Friday, September 26, 2014

Deep -v- Shallow Learning

In the book Flipped Learning:  Gateway to Student Engagement there is a chapter by Carolyn Durley that contains a very interesting table about deep and shallow learning.  I'm going to reproduce the items that I think are most important in the PYP schools where I have worked, where students use inquiry to go deep into the concepts and where there is an emphasis on transdisciplinary skills and approaches to learning:

Shallow:  students are highly dependent on the teacher for specific instructions.
Deep:  Students are interdependent and work peer-to-peer as well as with the teacher.

Shallow:  Students dislike trying new activities, as lack of success may negatively impact their grades.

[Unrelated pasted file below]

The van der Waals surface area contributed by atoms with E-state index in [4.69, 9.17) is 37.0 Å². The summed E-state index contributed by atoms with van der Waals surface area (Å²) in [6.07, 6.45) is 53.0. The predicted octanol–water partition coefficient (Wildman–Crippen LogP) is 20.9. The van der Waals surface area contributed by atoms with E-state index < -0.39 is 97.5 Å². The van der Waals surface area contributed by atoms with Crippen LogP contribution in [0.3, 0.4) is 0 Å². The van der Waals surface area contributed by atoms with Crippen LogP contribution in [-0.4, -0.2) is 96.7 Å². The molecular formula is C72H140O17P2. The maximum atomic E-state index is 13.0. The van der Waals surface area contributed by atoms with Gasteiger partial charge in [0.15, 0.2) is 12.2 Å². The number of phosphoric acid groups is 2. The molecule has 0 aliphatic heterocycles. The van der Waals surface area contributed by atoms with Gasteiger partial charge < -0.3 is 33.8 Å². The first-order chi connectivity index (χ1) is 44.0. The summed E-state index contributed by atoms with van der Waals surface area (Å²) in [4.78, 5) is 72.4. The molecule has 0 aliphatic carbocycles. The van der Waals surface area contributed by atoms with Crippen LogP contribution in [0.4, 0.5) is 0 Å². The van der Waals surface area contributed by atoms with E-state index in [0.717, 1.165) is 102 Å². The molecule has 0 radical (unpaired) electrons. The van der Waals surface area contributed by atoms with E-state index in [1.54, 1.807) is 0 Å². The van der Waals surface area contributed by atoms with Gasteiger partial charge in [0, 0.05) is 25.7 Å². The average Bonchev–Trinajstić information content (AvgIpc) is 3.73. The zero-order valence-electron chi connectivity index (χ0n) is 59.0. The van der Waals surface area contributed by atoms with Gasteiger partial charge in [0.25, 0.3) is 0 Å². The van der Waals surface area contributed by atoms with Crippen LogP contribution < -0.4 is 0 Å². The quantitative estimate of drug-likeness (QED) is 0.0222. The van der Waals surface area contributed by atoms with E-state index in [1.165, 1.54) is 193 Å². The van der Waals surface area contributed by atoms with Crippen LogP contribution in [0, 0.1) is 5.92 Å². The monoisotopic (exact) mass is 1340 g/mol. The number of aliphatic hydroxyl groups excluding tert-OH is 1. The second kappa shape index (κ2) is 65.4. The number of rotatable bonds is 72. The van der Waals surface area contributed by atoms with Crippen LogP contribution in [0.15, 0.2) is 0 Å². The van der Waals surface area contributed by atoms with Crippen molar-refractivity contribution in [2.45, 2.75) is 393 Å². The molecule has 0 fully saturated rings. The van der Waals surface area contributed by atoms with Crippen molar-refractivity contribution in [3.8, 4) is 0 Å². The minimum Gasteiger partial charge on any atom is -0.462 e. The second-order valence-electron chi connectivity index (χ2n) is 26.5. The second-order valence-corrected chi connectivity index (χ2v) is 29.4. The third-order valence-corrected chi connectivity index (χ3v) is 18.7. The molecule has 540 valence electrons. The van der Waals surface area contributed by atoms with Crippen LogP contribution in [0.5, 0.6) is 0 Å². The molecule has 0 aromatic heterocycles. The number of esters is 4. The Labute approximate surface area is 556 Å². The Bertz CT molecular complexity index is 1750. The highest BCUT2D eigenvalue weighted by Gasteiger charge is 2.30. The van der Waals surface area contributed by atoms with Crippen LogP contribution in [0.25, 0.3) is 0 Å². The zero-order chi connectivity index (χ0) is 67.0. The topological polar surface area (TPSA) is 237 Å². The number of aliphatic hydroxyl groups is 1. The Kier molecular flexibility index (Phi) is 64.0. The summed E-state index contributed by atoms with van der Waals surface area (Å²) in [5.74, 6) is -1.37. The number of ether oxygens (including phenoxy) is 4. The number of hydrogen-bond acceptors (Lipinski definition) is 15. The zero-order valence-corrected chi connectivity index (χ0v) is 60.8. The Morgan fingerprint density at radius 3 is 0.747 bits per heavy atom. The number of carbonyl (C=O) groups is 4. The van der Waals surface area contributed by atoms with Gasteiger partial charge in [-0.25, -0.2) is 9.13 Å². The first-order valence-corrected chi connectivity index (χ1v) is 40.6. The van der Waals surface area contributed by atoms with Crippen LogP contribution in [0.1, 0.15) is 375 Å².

Deep:  Students see value in taking risks in their learning, are able to learn from their mistakes, and reflect and take appropriate action.

Shallow:  Students focus on strategies to acquire grades.
Deep:  Students focus on strategies and habits to improve their learing.

Shallow:  Students are passive and compliant.
Deep:  Students are active and engaged.

Shallow:  Students find it difficult to explain or find connections between topics or units.
Deep:  Students can explain connections between units and explain how topics relate to the big picture of the course.

Shallow:  Students view evidence for learning as a grade or mark.
Deep:  Students view learning as an ongoing process.

Shallow:  Students see topics as lists of facts to be memorized and quickly forgotten.
Deep:  Students can relate topics to the bigger picture of the topic and explain why and how it relates.

Photo Credit: Hani Amir via Compfight cc

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